In addition to the general shrinking of brain regions, chronic alcohol abuse can lead to the loss of some nuclei (certain structured neurons). The most in-depth studies are about the cholinergic nuclei in the basal forebrain and as far as research can tell, this area is heavily affected by alcohol abuse as well (Arendt 1993) (7) and is involved in a lot of important physiologic functions. But not enough, other nuclei suffer significant cell loss as well, like the locus ceruleus (Arango et al. 1996) (8) and the raphe nuclei (Baker et al. 1996) (9). The first one is mainly involved in information processing and learning while the latter affects mood regulation, sleep, behaviour (like drinking alcohol) and thinking patterns.
All of them suffer from alcohol abuse and start to decrease. I told you, I’m here to ruin your day.
Another one? Sure.
Some animal studies were able to show, that long-term alcohol abuse is not always needed to damage your brain. Just a few days of intoxication can result in a neuronal loss in certain areas of your cerebral cortex (Collins et al. 1996) (10). Damn.
Quick brain snack
So, there is no myth after all? Brain cells do indeed die from alcohol?
Well, yes and no.
Since there are definitely too many people drinking too much alcohol (damn you, mirror) it is important to be aware of the consequences.
You can indeed use alcohol to make yourself dumber (sometimes this can appear like an incredibly attractive option), but to achieve that you have to drink heavily and consistently. A few drinks here and there (few does not equal every day) will probably not hurt you (so much) and your brain has some amazing recovery capabilities.
But still, if you ever had the thought that you might drink too much – you are quite likely right about it. This does not mean, that you have a chronic drinking problem but to reconsider your habits a bit.
I am not the one, who is going to tell you to live your life perfectly sober all the time, but you should always be aware of the consequences, if you choose to have a few more drinks.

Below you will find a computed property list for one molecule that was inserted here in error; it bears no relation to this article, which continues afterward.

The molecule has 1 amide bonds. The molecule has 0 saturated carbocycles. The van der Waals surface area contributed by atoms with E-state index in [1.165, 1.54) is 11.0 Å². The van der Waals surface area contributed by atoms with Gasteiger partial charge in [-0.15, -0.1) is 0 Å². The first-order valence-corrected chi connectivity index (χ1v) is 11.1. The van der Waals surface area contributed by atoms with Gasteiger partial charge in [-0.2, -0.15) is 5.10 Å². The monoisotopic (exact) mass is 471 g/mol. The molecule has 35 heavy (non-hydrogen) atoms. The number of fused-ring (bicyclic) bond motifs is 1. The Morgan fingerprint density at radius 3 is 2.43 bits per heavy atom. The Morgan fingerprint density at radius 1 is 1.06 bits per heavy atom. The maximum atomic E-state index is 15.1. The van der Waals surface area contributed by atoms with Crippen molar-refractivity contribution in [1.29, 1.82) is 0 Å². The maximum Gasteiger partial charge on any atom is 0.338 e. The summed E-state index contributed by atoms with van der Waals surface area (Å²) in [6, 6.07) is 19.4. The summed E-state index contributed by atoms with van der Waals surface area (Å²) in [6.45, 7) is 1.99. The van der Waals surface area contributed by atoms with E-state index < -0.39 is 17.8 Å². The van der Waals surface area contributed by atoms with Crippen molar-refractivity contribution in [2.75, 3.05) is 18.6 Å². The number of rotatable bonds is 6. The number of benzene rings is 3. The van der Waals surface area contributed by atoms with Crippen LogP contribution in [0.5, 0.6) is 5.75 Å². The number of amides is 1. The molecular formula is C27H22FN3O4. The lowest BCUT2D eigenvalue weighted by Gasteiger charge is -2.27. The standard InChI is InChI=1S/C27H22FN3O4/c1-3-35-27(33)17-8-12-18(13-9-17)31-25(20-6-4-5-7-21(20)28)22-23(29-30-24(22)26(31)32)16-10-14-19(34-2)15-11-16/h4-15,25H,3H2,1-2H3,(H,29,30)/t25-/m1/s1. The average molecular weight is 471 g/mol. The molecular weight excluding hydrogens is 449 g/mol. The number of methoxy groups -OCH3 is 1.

Stay responsible and you will be alright. Ignore it, intoxicate yourself over and over again and you will at some point realize (or maybe not, because you are too dumb by then):
Dead neurons stay dead.
(I’m so much fun at parties.)
Feel always free to discuss my ideas and share your own thoughts
about the things I’m writing about. Nobody is omniscient and if we all
walk away a bit smarter than before, we’ll have achieved a lot.
Thanks for reading and stay healthy.
Make sure, to check out #steemstem for more science related content.
(1) Dawson, D. A., Grant, B. F., Stinson, F. S., & Zhou, Y. (2005). Effectiveness of the derived Alcohol Use Disorders Identification Test (AUDIT-C) in screening for alcohol use disorders and risk drinking in the US general population. Alcoholism: Clinical and Experimental Research, 29(5), 844–854.
(2) 10th Special Report to the U.S. Congress on Alcohol and Health
(4) Harper, C.G., and Kril, J.J. Neuropathological changes in alcoholics. In: Hunt, W.A., and Nixon, S.J., eds. Alcohol-Induced Brain Damage. NIAAA Research Monograph No. 22. NIH Pub. No. 93-3549. Rockville, MD: National Institute on Alcohol Abuse and Alcoholism, 1993. pp. 39–70.
(5) Jernigan, T.L.; Butters, N.; DiTraglia, G.; Schafer, K.; Smith, T.; Irwin, M.; Grant, I.; Schuckit, M.; and Cermak, L.S. Reduced cerebral grey matter observed in alcoholics using magnetic resonance imaging. Alcohol Clin Exp Res 15(3):418–427, 1991.
(6) Harper, C.G.; Kril, J.J.; and Daly, J. Are we drinking our neurons away? BMJ 294(6571): 534–536, 1987.
(7) Arendt, T. The cholinergic deafferentation of the cerebral cortex induced by chronic consumption of alcohol: Reversal by cholinergic drugs and transplantation, In: Hunt, W.A., and Nixon, S.J., eds. Alcohol-Induced Brain Damage. NIAAA Research Monograph No. 22. NIH Pub. No. 93-3549. Rockville, MD: National Institute on Alcohol Abuse and Alcoholism, 1993. pp. 431–460.
(8) Arango, V.; Underwood, M.D.; Pauler, D.K.; Kass, R.E.; and Mann, J.J. Differential age-related loss of pigmented locus coeruleus neurons in suicides, alcoholics, and alcoholic suicides. Alcohol Clin Exp Res 20(7):1141–1147, 1996.
(9) Baker, K.G.; Halliday, G.M.; Kril, J.J.; and Harper, C.G. Chronic alcoholism in the absence of Wernicke-Korsakoff syndrome and cirrhosis does not result in the loss of serotonergic neurons from the median raphe nucleus. Metab Brain Dis 11(3):217–227, 1996.
(10) Collins, M.A.; Corso, T.D.; and Neafsey, E.J. Neuronal degeneration in rat cerebrocortical olfactory regions during subchronic “binge” intoxication with ethanol: Possible explanation for olfactory deficits in alcoholics. Alcohol Clin Exp Res 20(2):284–292, 1996.